Thursday, June 22, 2017

A Hugo Review: Best Novella - A Taste of Honey by Kai Ashante Wilson

A Taste of Honey by Kai Ashante Wilson is about a critical choice made in the name of love.

While I liked the characters in this, I felt like I couldn't mentally pronounce any names, which somehow confused me. It's was a strange sensation - one I've had before - of not being able to connect with the characters because I couldn't figure out how I would say their names. I wonder if I'm alone in having this problem, or if naming conventions in fiction sometimes bother other people as well.

The good: It's possible to get a complete sense of the main character and his motivations through the story. There's also a nice sense of the entire world and the various nations in it. The fact that there are "gods" and that mathematics is considered women's work are both interesting, and a little strange. But then the reader learns that there's even more to the world.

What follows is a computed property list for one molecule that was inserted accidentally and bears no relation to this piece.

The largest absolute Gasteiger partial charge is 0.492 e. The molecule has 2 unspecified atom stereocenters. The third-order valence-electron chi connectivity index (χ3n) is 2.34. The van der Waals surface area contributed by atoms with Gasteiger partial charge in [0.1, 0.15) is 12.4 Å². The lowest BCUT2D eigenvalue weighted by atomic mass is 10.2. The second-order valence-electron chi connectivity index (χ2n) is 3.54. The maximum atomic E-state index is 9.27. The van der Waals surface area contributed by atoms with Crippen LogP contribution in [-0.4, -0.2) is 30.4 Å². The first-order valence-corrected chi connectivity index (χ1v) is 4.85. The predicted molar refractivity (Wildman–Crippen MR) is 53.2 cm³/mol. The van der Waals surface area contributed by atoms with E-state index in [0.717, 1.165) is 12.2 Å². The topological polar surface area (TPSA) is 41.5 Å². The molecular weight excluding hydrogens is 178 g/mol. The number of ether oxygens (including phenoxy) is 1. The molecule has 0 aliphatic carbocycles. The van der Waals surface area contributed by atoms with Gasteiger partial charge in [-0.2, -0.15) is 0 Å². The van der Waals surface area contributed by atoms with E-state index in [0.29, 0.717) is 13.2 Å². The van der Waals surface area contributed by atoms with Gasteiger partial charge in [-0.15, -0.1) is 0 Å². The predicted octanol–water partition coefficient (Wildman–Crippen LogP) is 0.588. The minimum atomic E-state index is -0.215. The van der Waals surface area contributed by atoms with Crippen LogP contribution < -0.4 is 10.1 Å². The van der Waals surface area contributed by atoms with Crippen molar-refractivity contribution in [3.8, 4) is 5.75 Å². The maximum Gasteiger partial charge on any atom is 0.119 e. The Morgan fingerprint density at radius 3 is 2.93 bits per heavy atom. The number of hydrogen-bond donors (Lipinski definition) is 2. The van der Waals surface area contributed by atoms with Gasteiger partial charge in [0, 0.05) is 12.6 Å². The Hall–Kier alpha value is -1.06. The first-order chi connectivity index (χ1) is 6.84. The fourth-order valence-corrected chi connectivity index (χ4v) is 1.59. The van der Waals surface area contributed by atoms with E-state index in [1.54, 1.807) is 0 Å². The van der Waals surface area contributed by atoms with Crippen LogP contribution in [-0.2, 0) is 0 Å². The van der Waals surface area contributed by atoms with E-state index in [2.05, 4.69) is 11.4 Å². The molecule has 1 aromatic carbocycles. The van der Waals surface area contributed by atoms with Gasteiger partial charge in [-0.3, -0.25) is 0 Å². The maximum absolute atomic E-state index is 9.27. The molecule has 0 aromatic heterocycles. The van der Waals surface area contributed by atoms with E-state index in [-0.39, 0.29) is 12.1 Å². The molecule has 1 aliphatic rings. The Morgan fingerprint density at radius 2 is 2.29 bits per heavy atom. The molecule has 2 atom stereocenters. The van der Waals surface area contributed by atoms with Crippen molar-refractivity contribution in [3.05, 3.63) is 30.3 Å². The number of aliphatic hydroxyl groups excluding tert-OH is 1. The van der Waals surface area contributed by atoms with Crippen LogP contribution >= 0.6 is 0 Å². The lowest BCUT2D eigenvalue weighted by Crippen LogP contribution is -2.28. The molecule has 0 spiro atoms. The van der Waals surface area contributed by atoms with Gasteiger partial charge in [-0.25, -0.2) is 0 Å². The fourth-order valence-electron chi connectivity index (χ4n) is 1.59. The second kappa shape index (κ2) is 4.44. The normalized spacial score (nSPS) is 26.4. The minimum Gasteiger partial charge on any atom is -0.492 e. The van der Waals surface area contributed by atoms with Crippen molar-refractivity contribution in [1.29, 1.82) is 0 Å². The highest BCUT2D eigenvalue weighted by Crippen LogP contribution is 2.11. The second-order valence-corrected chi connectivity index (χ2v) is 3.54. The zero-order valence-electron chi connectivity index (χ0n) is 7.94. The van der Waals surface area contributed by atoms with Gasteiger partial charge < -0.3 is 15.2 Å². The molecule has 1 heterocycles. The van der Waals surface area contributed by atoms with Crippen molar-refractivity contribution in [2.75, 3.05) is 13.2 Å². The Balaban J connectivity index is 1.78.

The bad: And that's the bad, sort of. I felt the ending was far too abrupt, with a soap opera sensibility. It wasn't truly "just a dream", but enough of it was to make me feel slightly betrayed. I wanted more of the first relationship, more of how it turned out, but didn't get it because it didn't work in the narrative.

Conclusion: As good as it was, it wasn't the best I've read. It'll be fourth on my ballot for now, I think.

Best Novella: I've read Penric and the Shaman, The Ballad of Black Tom, Every Heart a Doorway, A Taste of Honey, and This Census-Taker. I need to read The Dream-Quest of Vellitt Boe.